I will admit this information is coming a bit late, but perhaps
it will still benefit someone.
Several years ago I had a friend bring me his 5th gen iPod to
look at. The unit worked in every way, but nothing could be heard
from the headphones unless the connection was held in just the
right spot. It sounded like a classic case of a broken solder
joint, so I set my iron to heating and opened the iPod.
Once inside though I realized it wasn't quite that simple. Unlike
older iPods this one had the headphone jack attached to a flex
cable. And closer examination revealed that the headphone jack
itself was still firmly attached. That meant the flex cable itself
must be the problem.
If you look at the cable right behind the jack (In
the lower right corner) you'll see a black box and a "wing"
covered in components. It's this area that caught my attention.
You can't see it here, but when the iPod is assembled that wing
is folded 90 degrees to make room for the battery. That means
that any force applied to the headphone jack (Such as your pocket
pushing on the headphone's connector) causes the cable to flex
a tiny bit at the fold. Over time this constant wiggling breaks
down the narrow traces of the flex cable and the jack becomes
intermittant. A quick check with my multimeter confirmed that
one of the traces in the fold was no longer reliable.
The obvious solution here would be to replace the
entire headphone cable assembly, but when have I gone the obvious
route? That would have meant a 2 week wait for the new part to
come in the mail at a cost of $15, and the same flaw would be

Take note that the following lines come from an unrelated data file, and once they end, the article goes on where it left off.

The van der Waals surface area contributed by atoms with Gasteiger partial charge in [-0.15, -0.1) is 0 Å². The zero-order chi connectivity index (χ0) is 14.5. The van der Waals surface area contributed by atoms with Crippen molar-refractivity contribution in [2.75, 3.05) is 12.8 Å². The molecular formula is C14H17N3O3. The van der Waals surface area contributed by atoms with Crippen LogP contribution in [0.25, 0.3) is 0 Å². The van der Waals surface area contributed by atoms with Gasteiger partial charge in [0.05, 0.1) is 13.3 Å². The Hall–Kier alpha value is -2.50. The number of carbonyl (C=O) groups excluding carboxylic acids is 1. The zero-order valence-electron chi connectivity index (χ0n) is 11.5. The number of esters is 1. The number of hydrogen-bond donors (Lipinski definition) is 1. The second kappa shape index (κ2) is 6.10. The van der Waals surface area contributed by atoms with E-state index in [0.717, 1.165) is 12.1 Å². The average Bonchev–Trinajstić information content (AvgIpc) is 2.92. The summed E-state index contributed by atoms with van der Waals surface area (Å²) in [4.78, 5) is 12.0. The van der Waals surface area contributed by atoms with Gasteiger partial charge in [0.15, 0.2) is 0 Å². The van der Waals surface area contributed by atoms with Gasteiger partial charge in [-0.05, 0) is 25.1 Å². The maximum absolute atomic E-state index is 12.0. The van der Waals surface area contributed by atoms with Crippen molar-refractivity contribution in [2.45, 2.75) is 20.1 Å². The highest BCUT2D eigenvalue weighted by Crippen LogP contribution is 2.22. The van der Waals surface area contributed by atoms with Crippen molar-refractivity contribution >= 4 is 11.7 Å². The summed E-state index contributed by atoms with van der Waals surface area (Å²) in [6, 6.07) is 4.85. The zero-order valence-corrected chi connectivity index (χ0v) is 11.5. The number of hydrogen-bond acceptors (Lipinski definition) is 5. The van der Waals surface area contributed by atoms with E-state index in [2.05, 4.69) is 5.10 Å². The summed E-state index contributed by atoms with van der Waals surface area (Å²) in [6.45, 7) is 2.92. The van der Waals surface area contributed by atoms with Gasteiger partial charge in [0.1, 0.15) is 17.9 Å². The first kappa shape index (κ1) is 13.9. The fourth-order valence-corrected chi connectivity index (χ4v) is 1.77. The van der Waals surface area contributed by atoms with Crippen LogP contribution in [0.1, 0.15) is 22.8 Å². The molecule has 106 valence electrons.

present in the new cable. Instead I grabbed my now hot iron and
set about repairing the existing cable.
Flex cables are extremely difficult to work with.
The plastic will happily melt if you bring an iron near it. So
rather than trying to patch over the break in the cable, I bypassed
it entirely. All I had to do was visually follow the trace in
question and solder a tiny wire from the components at either
end of it.
After testing that the jack was working properly
I applied some epoxy to the fold and held it in place until it
hardened. This ensured that the flex cable would never get wiggled
again, as it was now held away from the battery in the fully folded
position. Years later the fix is still holding.
I imagine a lot of you will be put off by the idea
of such delicate soldering. I can't blame you, it was pretty tricky.
But perhaps some of you still have a working 5G that you're planning
to open up and replace the battery in. If that's the case I strongly
urge you to apply a bit of epoxy to the headphone cable while
you're in there so you can avoid the soldering job entirely. The
same goes for people who have bought replacement headphone assemblies
Page created August 1st 2010
The Sansa is still a better